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Steve’s Blog – Sept 1&2 – je me souveins – Montreal (Laval), Quebec to Trois Riviere and
then Rivière du Loup

We are back to RV living once more. Our time in Quebec will be short but the impact is high.
Based on Jim 2’s recommendation we travel east along the north St. Lawrence shore. That is
where we find the lovely “green trail” system. The trail is occasionally astounding, occasionally
frustrating, and in sum a great step forward.
Our route takes us along fresh, smooth trails through woods with overhanging trees and
bountiful garden flowers. Cycling paradise. But then reality hits, and we are ejected onto the
street into unreliable bike lanes that abruptly end for construction, have inscrutable traffic
signals, and with surfacing that has been patched so many times with new asphalt that
potholes become spelunkable. Just as dichotomous are the skills of drivers, which can be
courteous, but also with more close calls and near misses than the rest of our trip combined.
We notice that other cyclists rarely return our friendly waves, and pedestrians are frequently
startled by our bell chime when passing, suggesting it is rarely done. On the other hand, we see
way, way more cyclists here than anywhere else.
We make our way down the St Lawrence Seaway for two days, stopping first in Trois Rivière
and then in Rivière d’ Loup. The first day was a hard one – 140 km and 670 m elevation. The
second night is a crazy success – we start slow ish, and enjoy the scenery. There is a gentle
tailwind, that slowly increases in speed over the course of the day, and so do we.
By mid-day we are surprised at our morning success and decided to aim for our furthest
optional destination for the day – a daunting 206 km with 750km verticle. This would be the
longest ride ever for both of us but, nonetheless, we made it. More incredibly, we both do it with
an overall avg speed better than 30km/hr. This is the new high water mark for our cycling
abilities. For two older men with a movement disorder, should we still be improving? Well, we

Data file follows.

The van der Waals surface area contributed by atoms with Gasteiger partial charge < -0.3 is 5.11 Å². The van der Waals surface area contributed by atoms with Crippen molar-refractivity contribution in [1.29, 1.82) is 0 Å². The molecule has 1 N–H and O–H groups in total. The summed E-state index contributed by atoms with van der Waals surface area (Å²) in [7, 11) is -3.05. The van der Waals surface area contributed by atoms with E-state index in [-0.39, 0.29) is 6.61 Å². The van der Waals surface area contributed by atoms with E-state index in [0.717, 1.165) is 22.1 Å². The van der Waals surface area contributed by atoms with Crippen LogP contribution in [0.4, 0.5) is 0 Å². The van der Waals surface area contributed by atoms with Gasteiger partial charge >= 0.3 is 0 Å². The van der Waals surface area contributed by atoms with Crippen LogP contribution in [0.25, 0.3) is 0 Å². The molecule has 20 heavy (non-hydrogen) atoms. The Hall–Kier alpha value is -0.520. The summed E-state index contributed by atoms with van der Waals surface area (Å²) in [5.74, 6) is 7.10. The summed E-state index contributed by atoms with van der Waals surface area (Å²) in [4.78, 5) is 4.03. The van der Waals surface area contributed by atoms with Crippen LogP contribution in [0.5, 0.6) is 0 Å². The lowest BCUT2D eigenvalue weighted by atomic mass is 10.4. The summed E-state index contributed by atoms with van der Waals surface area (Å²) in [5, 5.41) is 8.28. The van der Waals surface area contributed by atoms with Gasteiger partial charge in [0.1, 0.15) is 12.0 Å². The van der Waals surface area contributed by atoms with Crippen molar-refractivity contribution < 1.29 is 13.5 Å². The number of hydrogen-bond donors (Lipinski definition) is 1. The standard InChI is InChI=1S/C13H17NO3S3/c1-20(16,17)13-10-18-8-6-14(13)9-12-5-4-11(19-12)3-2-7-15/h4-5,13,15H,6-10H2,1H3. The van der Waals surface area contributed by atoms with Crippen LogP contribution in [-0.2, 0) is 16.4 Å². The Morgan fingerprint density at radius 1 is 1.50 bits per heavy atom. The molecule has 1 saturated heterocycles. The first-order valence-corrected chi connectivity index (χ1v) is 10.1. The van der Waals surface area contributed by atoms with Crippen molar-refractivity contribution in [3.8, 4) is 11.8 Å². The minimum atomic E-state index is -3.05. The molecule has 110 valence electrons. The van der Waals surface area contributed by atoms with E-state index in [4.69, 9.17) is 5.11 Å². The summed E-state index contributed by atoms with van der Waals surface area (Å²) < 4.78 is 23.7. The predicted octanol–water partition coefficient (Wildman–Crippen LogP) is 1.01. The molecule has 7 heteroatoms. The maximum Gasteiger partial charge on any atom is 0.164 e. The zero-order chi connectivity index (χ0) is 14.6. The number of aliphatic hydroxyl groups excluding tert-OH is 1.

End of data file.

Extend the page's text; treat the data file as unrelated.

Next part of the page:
are.
Off to New Brunswick tomorrow.

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Why We Are Doing it

You have probably heard of Parkinson’s Disease. You may even know people who suffer from it.  Get used to it, as Parkinson’s Disease is the world’s fastest growing neurological condition, set to double in number by 2040.

Parkinson’s Disease occurs when the brain’s dopamine-producing cells die prematurely. Dopamine is a neurotransmitter necessary for many functions of the brain and body, including muscular control, and its loss affects all forms of movement and balance, as well as non-motor functions such as memory, concentration and motivation.  Think of dopamine as the electricity in an electric car: without it, the lights dim and the wheels stop spinning.

There is currently no cure, no bio-markers to aid detection, and little is known about how it is triggered, except that Canadians are disproportionately afflicted

Most people living with Parkinson’s reduce or even discontinue regular intensive physical activity after their Parkinson’s diagnosis.  Why?  Their actual skills and abilities do not suddenly evaporate on the date of their diagnosis, though their mental fortitude often does.  As a result, many abandon the very restorative health practices, such as regular exercise, when they are needed the most.  For people with Parkinson’s, intensive exercise can boost energy, sharpen the mind, elevate spirits and keep the body mobile.  Studies indicate that intense exercise can help train the Parkinson’s afflicted brain to use dopamine more efficiently and be able to do more with less.

Let’s use the dopamine we have to build the lives we want.

What are We Doing

Canada is a big country.  It is home to over 100,000 people living with Parkinson’s disease, 9 in 10 of which suffer in silence, isolation, or without the support of a knowledgeable organization or community.  Starting in June 2022, we aim to cross our big country by bicycle to meet as many of these people as possible to personally deliver this message: get moving to stay moving.  

We start In Victoria, British Columbia and ride east through every Canadian province, and hundreds of cities and towns along the way.  Our route is approximately 8,000 km, and we expect to average 125 km a day, six days a week for approximately three months.  Our Spinning Wheels Tour team will include two riders with Parkinson’s Disease, as well as two ride-along supporters to keep things moving.  Along the way, we will be meeting with people whose lives are touched by Parkinson’s, and encourage them to get moving with us, get engaged in support communities, and to set up their own group athletics.

We are not athletes, just people with the resolve to do what it takes to live well with this disease, and to encourage others..  

Along the way, we hope to hear these words, “If they can do it, I can too.”